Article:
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Exercises to Extend Basketball Shooting Range

by
author image Michelle Dawn
Michelle Dawn has written professionally since 2005, covering a variety of topics over that time, the majority of that work focused on health and well-being. A Registered Holistic Nutritionist and Certified Yoga Instructor, she enjoys teaching others how to live their healthiest, happiest life.
Exercises to Extend Basketball Shooting Range
Extend your shooting range with the right strength-training exercises. Photo Credit Jupiterimages/Stockbyte/Getty Images

To excel in basketball you need agility and focus, but you also need a great deal of strength. Basketball works most of the muscles in the body, but when it comes to taking a shot, the arm muscles are most heavily relied upon. To help improve your basketball shooting range, it's essential that you focus on strengthening all of the major muscle groups in your arms.

Arm Muscles

The arms are made up of several muscle groups. The deltoid is a triangular-shaped muscle of the shoulder that spans part way down the upper arm. The biceps sit at the front of the upper arm while the triceps are at back. The lower arms or forearms are made up of multiple muscles, including the brachioradialis muscle, flexor carpi radialis muscle and the extensor carpi radialis brevis muscle.

Dumbbell Arnold Press

To target the deltoid muscles in your shoulders, include the dumbbell Arnold press as part of your total arm routine. Start in a seated position on the end of a flat bench, your legs shoulder-width apart, feet flat on the floor. Grasp a dumbbell in each hand, your arms bent with your palms facing in so the dumbbells are against your chest. In a slow, controlled movement, bring your arms out to the sides and up over your head, until they are fully extended above you. Return to your starting position.

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Barbell Curl

The barbell curl is an effective exercise for targeting the biceps, which are essential for helping you extend your shooting range. Stand straight with your feet shoulder-width apart, arms extended down at your sides. Hold a barbell with your hands in an underhanded grip, so the barbell rests against the front of your thighs. Keeping your arms close to your sides during the movement, flex your arms to bring the barbell up to your chest. Lower it back down to your starting position.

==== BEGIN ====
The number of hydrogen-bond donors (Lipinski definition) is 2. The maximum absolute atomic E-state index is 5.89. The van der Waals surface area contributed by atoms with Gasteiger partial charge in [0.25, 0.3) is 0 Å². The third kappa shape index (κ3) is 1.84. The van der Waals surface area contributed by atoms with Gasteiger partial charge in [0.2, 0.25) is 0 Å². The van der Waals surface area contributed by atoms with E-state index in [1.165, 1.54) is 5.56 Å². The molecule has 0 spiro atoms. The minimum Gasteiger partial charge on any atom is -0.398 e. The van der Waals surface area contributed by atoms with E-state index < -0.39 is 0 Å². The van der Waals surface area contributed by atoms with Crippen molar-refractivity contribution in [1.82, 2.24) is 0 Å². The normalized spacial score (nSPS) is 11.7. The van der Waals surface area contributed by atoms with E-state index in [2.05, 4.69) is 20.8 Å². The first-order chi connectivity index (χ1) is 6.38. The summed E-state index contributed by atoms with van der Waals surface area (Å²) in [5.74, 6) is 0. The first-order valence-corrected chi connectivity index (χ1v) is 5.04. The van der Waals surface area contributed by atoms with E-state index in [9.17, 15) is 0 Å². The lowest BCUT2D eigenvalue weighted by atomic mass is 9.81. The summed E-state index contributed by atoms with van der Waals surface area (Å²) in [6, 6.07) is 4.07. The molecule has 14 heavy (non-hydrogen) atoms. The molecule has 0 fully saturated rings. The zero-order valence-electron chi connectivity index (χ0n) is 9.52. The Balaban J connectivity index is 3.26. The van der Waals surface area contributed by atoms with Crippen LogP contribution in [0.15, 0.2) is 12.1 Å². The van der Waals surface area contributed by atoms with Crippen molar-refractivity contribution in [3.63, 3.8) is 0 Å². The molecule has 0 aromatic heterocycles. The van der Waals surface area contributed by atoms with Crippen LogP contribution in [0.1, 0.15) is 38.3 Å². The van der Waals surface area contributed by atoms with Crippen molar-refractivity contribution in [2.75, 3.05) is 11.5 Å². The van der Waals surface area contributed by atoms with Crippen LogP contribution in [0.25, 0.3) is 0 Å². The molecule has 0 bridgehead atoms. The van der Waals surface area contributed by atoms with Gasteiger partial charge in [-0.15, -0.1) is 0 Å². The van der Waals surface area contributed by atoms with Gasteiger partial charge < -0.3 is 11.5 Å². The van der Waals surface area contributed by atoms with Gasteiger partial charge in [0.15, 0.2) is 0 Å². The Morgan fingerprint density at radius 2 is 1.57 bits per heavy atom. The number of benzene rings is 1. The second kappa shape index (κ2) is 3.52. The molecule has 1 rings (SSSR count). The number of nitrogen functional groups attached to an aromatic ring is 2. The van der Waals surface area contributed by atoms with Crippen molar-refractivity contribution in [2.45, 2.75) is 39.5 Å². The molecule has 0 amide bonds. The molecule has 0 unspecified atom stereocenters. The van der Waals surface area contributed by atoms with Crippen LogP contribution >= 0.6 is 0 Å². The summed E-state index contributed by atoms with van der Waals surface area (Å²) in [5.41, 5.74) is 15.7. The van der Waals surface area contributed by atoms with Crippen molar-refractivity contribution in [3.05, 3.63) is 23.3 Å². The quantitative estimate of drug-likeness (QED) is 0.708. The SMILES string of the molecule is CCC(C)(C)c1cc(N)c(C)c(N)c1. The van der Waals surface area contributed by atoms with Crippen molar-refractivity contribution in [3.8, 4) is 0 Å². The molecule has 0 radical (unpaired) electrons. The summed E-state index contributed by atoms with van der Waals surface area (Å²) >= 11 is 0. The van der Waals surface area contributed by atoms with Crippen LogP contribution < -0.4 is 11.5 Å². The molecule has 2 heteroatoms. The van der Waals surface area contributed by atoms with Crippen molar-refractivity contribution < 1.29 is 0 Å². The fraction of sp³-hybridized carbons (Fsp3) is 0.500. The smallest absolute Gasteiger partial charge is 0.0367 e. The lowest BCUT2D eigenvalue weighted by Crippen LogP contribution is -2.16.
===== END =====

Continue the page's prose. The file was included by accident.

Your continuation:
Dumbbell Triceps Kickback

The dumbbell triceps kickback exercise is an isolated exercise that targets the triceps muscles. Start in a standing position with one foot slightly farther than shoulder-width apart from the other. Lean over slightly while keeping your back straight, your right hand resting on your right thigh and your left arm flexed at your side. While grasping a dumbbell in your left hand, slowly extend your arm out until it is completely straight and then bring it back to its starting position. Repeat and then switch arms.

Barbell Reverse Curl

Build strength in your forearms with the barbell reverse curl. Stand straight up with your feet shoulder-width apart, your arms down at your sides and your hands grasped around a barbell in an overhanded grip. Keep your arms close to your sides and bring your arms up until the barbell is resting on top of your shoulders. Slowly lower the barbell back down to your original position.

Stretching

Strength-training exercises are essential for building muscle and giving you the power to throw the ball farther, but stretching is also important. Regular stretching helps promote flexibility and balance, expanding your potential in the game and helping prevent injury. Even spending just five- to 10-minutes before a game performing a few basic stretches will make a huge difference. Focus on stretches for the arms and hip flexor muscles so you can jump and throw with more power.

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